One Man’s Opinion

Dick Nicholas

Volume 9, Number 2
February 2001

The popularity and proliferation of books on the great American conflict show no signs of fatigue. Like many people, I also seem to have an insatiable appetite for yet another interpretation of a battle or personality, and as long as my credit card stays within its limits, I’ll probably be right in there with the rest buying more books.

I am often asked: “What else is there to write about?” The answer, of course, is “a lot!” Even after all these years, new material keeps surfacing, and new interpretations of information are the lifeblood of history and a vital component of human learning.

The Holiday Season gave me a chance to read several new books: The Richmond Campaign of 1862: The Peninsula & The Seven Days is one. This seventh volume in Gary Gallagher’s Military Campaigns of the Civil War series consists of nine essays that focus on discrete parts of the somewhat historically neglected clash between Robert E. Lee and George B. McClellan in front of Richmond during the last week of June 1862.

William J. Miller, one of our favorite Roundtable speakers, writes a chapter on McClellan and his problems during the campaign. With elegant and polished prose, Bill sums up the “little Napoleon’s” campaign: The world turned thirty-five times while George McClellan stood on the banks of the Chickahominy. The rains came and went, the sun and the stars smiled in turn from the Virginia sky, the swamp grass grew long, the honeysuckle bloomed, boys became men, men fell and died, and spring turned to summer. On the thirty-six day, Robert E. Lee attacked. McClellan withdrew his army from the Chickahominy, not the author of victory, but the victim of circumstances.

Bob Krick follows with an essay on the eternal problem of “what happened to Stonewall Jackson in the Seven Days?” Krick concludes, with what I think is compelling logic, that “Old Jack,” even though a young man of 38 at the time, simply collapsed from physical exhaustion as the results of days without sleep. Without the Jackson of the Valley, Lee’s grand strategy to destroy McClellan’s army in this pivotal battle failed. Krick also attributes much of Jackson’s problems, and indeed a major problem for all of Lee’s new army, to the absence of proper staff work.

I devour everything Bob writes, and his endnotes are always a source of a barbed comment or two. For example, in perhaps a veiled reference to Bud Robertson’s contention that Jackson’s supposed infatuation with lemons was a myth, Bob pointedly says; For some unaccountable reason, it has become popular to debunk Jackson’s fondness for lemons. In this instance, multiple witnesses recorded the general’s indulgence. Zap!

Other essays in the book deal with General John B. Magruder, sometimes better known as “Prince John,” the artillery at Malvern Hill, an assessment of the fighting’s impact on black and white civilians, and R. E. L. Krick’s review of the decisive charge of Whiting’s Division at Gaines’s Mill on June 27. According to Krick, Gaines’s mill was the “first real victory in the Confederate career of R. E. Lee.” Not only that, the heroic charge of the Georgia and Texas regiments that day across Boatswain’s Creek was “the birth of the Army of Northern Virginia as a great fighting organization.” The legendary bond between Lee and his army was born that afternoon.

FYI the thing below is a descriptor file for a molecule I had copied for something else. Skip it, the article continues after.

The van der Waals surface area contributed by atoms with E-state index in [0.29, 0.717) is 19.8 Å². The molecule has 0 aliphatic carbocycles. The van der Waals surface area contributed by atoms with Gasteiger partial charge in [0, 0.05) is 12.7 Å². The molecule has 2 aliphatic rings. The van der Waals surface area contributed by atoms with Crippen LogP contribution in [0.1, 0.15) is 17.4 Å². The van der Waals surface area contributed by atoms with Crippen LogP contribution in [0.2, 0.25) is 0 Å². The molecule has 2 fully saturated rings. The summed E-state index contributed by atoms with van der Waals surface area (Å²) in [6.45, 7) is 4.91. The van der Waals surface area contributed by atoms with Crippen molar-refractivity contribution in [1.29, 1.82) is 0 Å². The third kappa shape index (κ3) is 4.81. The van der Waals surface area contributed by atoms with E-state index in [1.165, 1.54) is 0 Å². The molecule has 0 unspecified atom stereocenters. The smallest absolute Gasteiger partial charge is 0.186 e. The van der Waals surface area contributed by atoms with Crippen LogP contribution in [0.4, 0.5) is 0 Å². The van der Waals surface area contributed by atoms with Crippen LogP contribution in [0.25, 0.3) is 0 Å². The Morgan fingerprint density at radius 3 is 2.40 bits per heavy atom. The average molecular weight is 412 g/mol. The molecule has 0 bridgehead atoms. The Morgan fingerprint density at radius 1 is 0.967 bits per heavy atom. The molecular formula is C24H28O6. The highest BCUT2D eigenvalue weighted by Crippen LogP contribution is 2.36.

Finally, the political significance of the campaign is discussed in a thoughtful chapter by William A. Blair. He makes the point that the Seven Days battles cemented the image of Confederates as a united, determined enemy who would not come back into the Union unless beaten. The chances of reconciliation and reunion were nil, and Northerners were convinced that a harder of brand of war would now have to be waged. There appeared to be no hope for a diplomatic settlement. Viewed from this perspective, in winning the battles, Lee had lost the war.

On the other side of the coin, some perceptive historians have suggested that Had Lee won a decisive victory and destroyed McClellan’s 100,000 man army, the North’s enthusiasm for conflict would have been sorely tested, and a negotiated peace might have come about. E. P. Alexander makes that cogent point in his classic Fighting for the Confederacy. Alexander speculates that June 30th ’62 represented the best chance that the Confederacy had to achieve a decisive military success which would then have led to a negotiated peace.

Another series of books about the same battles are the 3 volumes The Peninsula Campaign of 1862 published in 1995, and edited by William J. Miller. For a more comprehensive book, Gallagher suggests that the best narrative treatment of the campaign is in Stephen Sear’s To the Gates of Richmond: The Peninsula Campaign.

Lastly, another promising new book that I acquired over the Holidays is Eye of the Storm. It is a newly discovered collection of drawings, paintings, and a diary-memoir authored by a Union private named Robert Knox Sneden. Not discovered until 1994, this priceless collection was purchased recently by the Virginia Historical Society, and has been published in book form. Many of the paintings and sketches are also on exhibit at the Historical Society in Richmond and well worth the trip to see them.